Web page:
Celebrating IWD: Anna KashinaBy
Here is the first of our posts celebrating International Women’s Day!
Female Protagonists in Traditional Fantasy.
Like many fantasy readers, I have grown up reading “The Lord of the Rings”. I adored these books and found myself deeply submerged into the worlds they opened to my imagination. For the longest time I took it for granted that many classical fantasies did not have any major female characters, definitely not among those who drove the events. True, there is Galadriel, and Arwen, and Eowyn, all of them memorable and powerful. But lead characters? Hardly.
Some of the newer fantasy books started successfully introducing women as lead characters and slowly expanding on their role. Many attributed this change to the emergence of major female authors, such as Marion Zimmer Bradley with her Darkover series and her all-time bestseller “Mists of Avalon”. Others said that, at least in fantasy, this had to do with the growing audience of female readers. I am not certain what the real reasons are. I have seen authors of both genders use males or females as protagonists, and I know for a fact that female readers enjoy both men and women in leading roles. In my view, this change has more to do with common sense, a realization that the world, even in books, is more complex than we used to believe. I tend to compare it to the change in painting technique, when, in 15th century, artists realized how to use perspective to show dimension. This happened in the society, especially in respect to women. It took longer in fantasy, but came as a natural step in the development of the genre.
These days we expect strong female leads in fantasy, and would feel unnatural reading a book prominently devoid of women. It is very interesting to observe how female point of view has enriched traditional fantasy, bringing a whole new angle into the story and enabling character development in a number of different ways. On a very basic level, leading female characters greatly expand the range of possibilities of what the main character should be all about. In the old days we got used to warriors, or dark mysterious strangers, or regular guys who are unexpectedly landed with the necessity of saving the world. All of these parts can easily be played by females. But more than that, female leads provide the previously missing second half, enabling the complexity of the interaction between sexes—romance, domination, or competition—with no rules in place. As an author, I find all these angles irresistible to explore.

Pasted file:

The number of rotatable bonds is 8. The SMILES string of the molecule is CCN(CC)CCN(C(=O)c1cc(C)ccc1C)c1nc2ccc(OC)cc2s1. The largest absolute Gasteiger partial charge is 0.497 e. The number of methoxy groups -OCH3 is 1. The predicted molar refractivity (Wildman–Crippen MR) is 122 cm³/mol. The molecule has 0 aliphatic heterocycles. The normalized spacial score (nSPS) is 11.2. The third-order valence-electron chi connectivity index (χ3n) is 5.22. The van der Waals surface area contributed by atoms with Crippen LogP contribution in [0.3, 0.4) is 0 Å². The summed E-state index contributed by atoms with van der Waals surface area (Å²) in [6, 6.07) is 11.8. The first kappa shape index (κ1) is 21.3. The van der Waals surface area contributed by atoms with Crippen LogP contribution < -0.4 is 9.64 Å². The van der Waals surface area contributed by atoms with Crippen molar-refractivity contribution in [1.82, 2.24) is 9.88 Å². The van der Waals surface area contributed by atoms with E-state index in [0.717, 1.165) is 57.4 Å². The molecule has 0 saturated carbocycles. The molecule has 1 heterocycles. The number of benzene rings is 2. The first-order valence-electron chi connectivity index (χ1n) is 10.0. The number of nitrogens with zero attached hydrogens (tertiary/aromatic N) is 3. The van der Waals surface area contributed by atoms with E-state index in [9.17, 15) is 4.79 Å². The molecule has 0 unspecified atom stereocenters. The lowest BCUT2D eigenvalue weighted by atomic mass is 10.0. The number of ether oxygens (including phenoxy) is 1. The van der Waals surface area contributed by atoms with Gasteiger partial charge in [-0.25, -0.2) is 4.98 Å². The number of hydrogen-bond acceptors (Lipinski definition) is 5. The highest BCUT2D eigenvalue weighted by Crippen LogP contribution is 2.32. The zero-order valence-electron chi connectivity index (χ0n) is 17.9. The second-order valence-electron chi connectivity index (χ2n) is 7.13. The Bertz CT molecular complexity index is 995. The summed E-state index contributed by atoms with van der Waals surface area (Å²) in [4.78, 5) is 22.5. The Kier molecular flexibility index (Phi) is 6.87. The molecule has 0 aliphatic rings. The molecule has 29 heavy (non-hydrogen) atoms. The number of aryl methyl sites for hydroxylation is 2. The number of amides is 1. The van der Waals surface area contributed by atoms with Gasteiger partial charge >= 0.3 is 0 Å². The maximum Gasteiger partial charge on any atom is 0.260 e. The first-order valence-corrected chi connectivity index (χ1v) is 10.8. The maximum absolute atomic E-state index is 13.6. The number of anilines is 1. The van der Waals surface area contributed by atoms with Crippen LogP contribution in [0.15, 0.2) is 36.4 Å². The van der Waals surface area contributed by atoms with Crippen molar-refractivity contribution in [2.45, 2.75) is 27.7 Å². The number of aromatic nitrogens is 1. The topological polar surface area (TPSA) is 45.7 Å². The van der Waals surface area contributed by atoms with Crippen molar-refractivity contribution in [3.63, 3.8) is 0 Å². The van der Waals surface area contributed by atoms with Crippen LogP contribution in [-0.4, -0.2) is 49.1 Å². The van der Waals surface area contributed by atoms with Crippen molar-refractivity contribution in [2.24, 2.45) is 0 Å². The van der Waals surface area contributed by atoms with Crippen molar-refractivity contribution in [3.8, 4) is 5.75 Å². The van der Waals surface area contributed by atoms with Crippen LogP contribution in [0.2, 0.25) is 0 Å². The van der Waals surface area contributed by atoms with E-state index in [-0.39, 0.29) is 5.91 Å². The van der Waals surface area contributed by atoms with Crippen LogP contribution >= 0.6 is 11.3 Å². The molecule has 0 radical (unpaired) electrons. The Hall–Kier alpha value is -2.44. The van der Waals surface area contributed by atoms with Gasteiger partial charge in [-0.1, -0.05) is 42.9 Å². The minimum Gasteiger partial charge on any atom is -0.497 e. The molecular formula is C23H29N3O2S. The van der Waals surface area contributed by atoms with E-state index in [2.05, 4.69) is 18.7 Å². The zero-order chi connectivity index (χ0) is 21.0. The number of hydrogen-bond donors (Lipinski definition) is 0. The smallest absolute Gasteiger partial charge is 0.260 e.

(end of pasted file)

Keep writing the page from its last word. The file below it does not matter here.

The leading character in “Blades of the Old Empire”—an elite Majat warrior, Kara—seems fairly traditional on the outside. She is a fighter only a few can stand up to, and thus can easily fill the shoes of a traditional warrior type. She is also a beautiful woman many desire, and she can handle unwanted attention without a problem. But, unlike a typical attractive warrior in traditional fantasy, she is not competitive or aggressive. Instead, she has an inner strain that has to do with having to live with the combination of beauty and skill. This makes her enigmatic, an angle that emerged on its own and was so fun to build upon.
Initially I worked off a simple reversal of roles. Instead of the traditional pair, helpless but gifted girl protected by a strong male warrior, I have a gifted young man, not helpless but definitely a regular guy when it comes to fighting, protected by a strong female warrior. Building on this reversal, I found several aspects that enabled new levels of depth in the story. First, to enhance the enigma around Kara, I removed her point of view, showing her entirely through the eyes of a young man who is in love with her. Second, I gave her a nearly impossible problem to work with. And then it was literally down to sitting back and watching how everything about this woman I created feeds the major conflicts in the story. And yes, her point of view is coming, in the second book in the series. This reversal, getting into her head after I already learned so much about her, was even more fun.
As an author I feel fortunate to have entered the scene at the time when women characters are established an expected. I will probably never cease to feel amazed how female perspective in fantasy brings in a unique angle, a new dimension that both authors and readers can appreciate.